January 10 - January 16, 2013
Photo by kerry tasker
ment. One of the Carpenters’ stalkers was a man with a previous felony conviction and multiple arrests for domestic violence. “In my client’s matter, the people doing the stalking were in the control of the state because they were felons on probation and still the state neglected to do anything,” Twomey said. The Carpenters named both the state of Alaska Department of Corrections and Department of Health and Social Services (DHHS) in the lawsuit, which seeks $100,000 or more in damages. Among the Carpenter’s claims is that when Lisa asked an OCS supervisor about obtaining a restraining order against the stalkers, she was advised not do it. The stalker was the father of a child in one of Lisa’s cases. The supervisor, the lawsuit claims, said the protective order would be seen as “retaliation” on the part of an OCS worker. The father, and his girlfriend, accused Lisa of abusing a child while working for OCS. They made specific allegations, with dates and places. One of the days in question was a day when Lisa had an iron-clad alibi. She was under general anesthesia for major surgery at Providence Hospital, the complaint says. “Despite this, DHSS required plaintiff to prove she did not assault [the child],” the complaint says. The Carpenters claim the stalking and harassment continued after Lisa Carpenter left OCS and went to work for United Way of Mat-Su. She left that job after only 60 days because her family was under duress, according to Twomey. The harassment included filing false reports against Lisa to police, in court and to OCS itself, the lawsuit claims. It also included threatening emails and postings on Facebook and MySpace, including postings in which photos of the Carpenters children were shared. The stalkers listed Carpenter family phone numbers in online ads for prostitution, and listed their home address in ads for moving sales at which people were invited to show up and look over the property. After one ad, Twomey wrote to Governor Parnell, “(Lisa) Carpenter had so many strangers come to her house that night she was forced to change her telephone number and to stand on the deck of her home with a gun to protect her family.” The lawsuit is still in pretrial. Attorneys are sparring to figure out which of the Carpenter’s claims will be heard. A ruling by Anchorage Superior Court Judge Patrick MacKay granted the state limited immunity, but kept some parts of the lawsuit alive. Governor Parnell can’t be held personally responsible, McKay ruled, but claims against the Department of Corrections—be-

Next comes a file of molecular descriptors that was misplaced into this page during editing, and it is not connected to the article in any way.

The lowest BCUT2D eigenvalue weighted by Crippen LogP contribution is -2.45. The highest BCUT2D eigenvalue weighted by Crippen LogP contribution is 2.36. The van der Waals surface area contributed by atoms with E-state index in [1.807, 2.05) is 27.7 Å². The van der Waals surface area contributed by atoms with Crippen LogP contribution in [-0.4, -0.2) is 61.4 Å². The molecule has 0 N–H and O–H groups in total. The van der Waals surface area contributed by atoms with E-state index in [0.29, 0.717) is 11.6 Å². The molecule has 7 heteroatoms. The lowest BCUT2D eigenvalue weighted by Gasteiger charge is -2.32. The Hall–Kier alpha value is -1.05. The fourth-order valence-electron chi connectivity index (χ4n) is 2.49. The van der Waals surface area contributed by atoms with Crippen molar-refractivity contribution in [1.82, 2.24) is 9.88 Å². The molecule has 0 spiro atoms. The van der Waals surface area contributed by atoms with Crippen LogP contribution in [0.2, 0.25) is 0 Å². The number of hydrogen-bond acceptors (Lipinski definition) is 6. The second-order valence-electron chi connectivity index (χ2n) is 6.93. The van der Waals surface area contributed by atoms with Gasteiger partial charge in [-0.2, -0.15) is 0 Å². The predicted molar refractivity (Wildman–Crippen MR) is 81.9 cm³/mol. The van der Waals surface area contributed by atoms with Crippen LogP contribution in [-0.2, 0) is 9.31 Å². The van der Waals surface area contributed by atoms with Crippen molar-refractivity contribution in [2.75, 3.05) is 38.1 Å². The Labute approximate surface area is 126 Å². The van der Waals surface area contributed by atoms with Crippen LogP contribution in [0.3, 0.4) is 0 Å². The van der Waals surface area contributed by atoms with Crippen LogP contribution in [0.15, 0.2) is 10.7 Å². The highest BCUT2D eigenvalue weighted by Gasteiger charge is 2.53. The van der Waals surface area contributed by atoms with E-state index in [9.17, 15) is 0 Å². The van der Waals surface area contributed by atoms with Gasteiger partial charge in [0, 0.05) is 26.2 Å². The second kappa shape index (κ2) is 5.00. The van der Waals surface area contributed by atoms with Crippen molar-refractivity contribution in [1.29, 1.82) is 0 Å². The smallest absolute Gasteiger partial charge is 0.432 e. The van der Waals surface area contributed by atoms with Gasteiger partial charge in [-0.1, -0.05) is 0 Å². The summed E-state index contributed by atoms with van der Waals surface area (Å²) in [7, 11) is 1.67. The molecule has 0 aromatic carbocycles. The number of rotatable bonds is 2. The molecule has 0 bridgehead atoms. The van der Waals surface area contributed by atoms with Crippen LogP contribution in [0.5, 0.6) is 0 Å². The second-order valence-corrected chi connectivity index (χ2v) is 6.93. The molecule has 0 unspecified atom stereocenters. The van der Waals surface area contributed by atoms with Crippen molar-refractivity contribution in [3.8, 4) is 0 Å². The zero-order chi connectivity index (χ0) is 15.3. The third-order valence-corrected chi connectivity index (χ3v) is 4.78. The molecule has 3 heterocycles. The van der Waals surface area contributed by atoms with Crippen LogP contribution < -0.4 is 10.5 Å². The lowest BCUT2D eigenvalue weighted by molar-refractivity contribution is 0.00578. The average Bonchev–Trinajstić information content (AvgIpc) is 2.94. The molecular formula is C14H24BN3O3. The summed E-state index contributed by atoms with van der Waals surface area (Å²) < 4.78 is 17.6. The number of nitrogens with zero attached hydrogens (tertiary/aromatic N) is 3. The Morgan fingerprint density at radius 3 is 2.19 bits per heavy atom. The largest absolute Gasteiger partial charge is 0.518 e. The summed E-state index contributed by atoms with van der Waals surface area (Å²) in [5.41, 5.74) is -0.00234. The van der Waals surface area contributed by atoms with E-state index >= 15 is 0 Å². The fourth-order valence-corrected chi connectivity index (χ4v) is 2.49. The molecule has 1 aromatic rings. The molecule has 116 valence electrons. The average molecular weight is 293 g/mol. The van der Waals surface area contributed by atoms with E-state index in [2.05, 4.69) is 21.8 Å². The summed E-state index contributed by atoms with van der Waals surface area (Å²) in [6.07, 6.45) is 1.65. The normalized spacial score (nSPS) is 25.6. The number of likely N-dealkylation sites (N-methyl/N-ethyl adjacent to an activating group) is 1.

January 10 - January 16, 2013
(Lisa) Carpenter had so many strangers come to her house that night she was forced to change her telephone number and to stand on the deck of her home with a gun to protect her family
cause the felon accused of stalking was on parole—were not dismissed. Under McKay’s ruling the Carpenters would not be allowed to collect punitive damages against the state, but actual damages are still in play. (The case is no longer in McKay’s courtroom, having been reassigned in December to Superior Court Judge Erin Marston.) “The other thing the state says is, ‘Wait a minute—Lisa wasn’t being harassed while at work,’” Twomey said. “I think that argument is nonsense. She came into contact with these folks directly because of her job. Whether the harassment is by phone or by email or takes place at her office does not matter.”